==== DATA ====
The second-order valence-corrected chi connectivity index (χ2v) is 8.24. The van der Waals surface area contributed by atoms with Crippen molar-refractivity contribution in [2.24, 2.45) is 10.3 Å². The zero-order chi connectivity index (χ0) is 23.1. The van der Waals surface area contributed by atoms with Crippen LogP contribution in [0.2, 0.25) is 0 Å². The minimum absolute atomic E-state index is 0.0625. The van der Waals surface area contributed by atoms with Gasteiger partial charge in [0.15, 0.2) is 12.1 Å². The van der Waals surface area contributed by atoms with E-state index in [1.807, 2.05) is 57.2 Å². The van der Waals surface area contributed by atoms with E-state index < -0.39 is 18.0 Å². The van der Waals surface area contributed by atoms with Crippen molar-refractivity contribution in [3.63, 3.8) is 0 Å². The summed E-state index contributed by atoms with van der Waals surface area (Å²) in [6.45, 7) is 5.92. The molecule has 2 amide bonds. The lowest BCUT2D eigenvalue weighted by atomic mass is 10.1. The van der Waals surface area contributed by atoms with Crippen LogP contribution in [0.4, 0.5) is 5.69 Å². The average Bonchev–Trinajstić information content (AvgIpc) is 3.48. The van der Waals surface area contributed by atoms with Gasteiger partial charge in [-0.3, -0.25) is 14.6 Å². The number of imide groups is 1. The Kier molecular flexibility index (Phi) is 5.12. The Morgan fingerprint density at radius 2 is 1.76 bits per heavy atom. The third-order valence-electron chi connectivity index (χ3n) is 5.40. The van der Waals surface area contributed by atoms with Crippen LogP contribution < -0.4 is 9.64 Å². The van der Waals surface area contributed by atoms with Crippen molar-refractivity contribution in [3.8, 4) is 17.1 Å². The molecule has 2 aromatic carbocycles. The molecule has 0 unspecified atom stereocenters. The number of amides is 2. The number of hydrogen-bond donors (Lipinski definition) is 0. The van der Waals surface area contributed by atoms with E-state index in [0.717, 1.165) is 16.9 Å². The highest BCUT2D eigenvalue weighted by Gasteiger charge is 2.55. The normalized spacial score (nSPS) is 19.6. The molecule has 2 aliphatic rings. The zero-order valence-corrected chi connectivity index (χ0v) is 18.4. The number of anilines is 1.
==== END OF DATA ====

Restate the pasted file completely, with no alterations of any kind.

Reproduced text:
The second-order valence-corrected chi connectivity index (χ2v) is 8.24. The van der Waals surface area contributed by atoms with Crippen molar-refractivity contribution in [2.24, 2.45) is 10.3 Å². The zero-order chi connectivity index (χ0) is 23.1. The van der Waals surface area contributed by atoms with Crippen LogP contribution in [0.2, 0.25) is 0 Å². The minimum absolute atomic E-state index is 0.0625. The van der Waals surface area contributed by atoms with Gasteiger partial charge in [0.15, 0.2) is 12.1 Å². The van der Waals surface area contributed by atoms with E-state index in [1.807, 2.05) is 57.2 Å². The van der Waals surface area contributed by atoms with E-state index < -0.39 is 18.0 Å². The van der Waals surface area contributed by atoms with Crippen molar-refractivity contribution in [3.63, 3.8) is 0 Å². The summed E-state index contributed by atoms with van der Waals surface area (Å²) in [6.45, 7) is 5.92. The molecule has 2 amide bonds. The lowest BCUT2D eigenvalue weighted by atomic mass is 10.1. The van der Waals surface area contributed by atoms with Crippen LogP contribution in [0.4, 0.5) is 5.69 Å². The average Bonchev–Trinajstić information content (AvgIpc) is 3.48. The van der Waals surface area contributed by atoms with Gasteiger partial charge in [-0.3, -0.25) is 14.6 Å². The number of imide groups is 1. The Kier molecular flexibility index (Phi) is 5.12. The Morgan fingerprint density at radius 2 is 1.76 bits per heavy atom. The third-order valence-electron chi connectivity index (χ3n) is 5.40. The van der Waals surface area contributed by atoms with Crippen LogP contribution < -0.4 is 9.64 Å². The van der Waals surface area contributed by atoms with Crippen molar-refractivity contribution in [3.8, 4) is 17.1 Å². The molecule has 2 aromatic carbocycles. The molecule has 0 unspecified atom stereocenters. The number of amides is 2. The number of hydrogen-bond donors (Lipinski definition) is 0. The van der Waals surface area contributed by atoms with E-state index in [0.717, 1.165) is 16.9 Å². The highest BCUT2D eigenvalue weighted by Gasteiger charge is 2.55. The normalized spacial score (nSPS) is 19.6. The molecule has 2 aliphatic rings. The zero-order valence-corrected chi connectivity index (χ0v) is 18.4. The number of anilines is 1.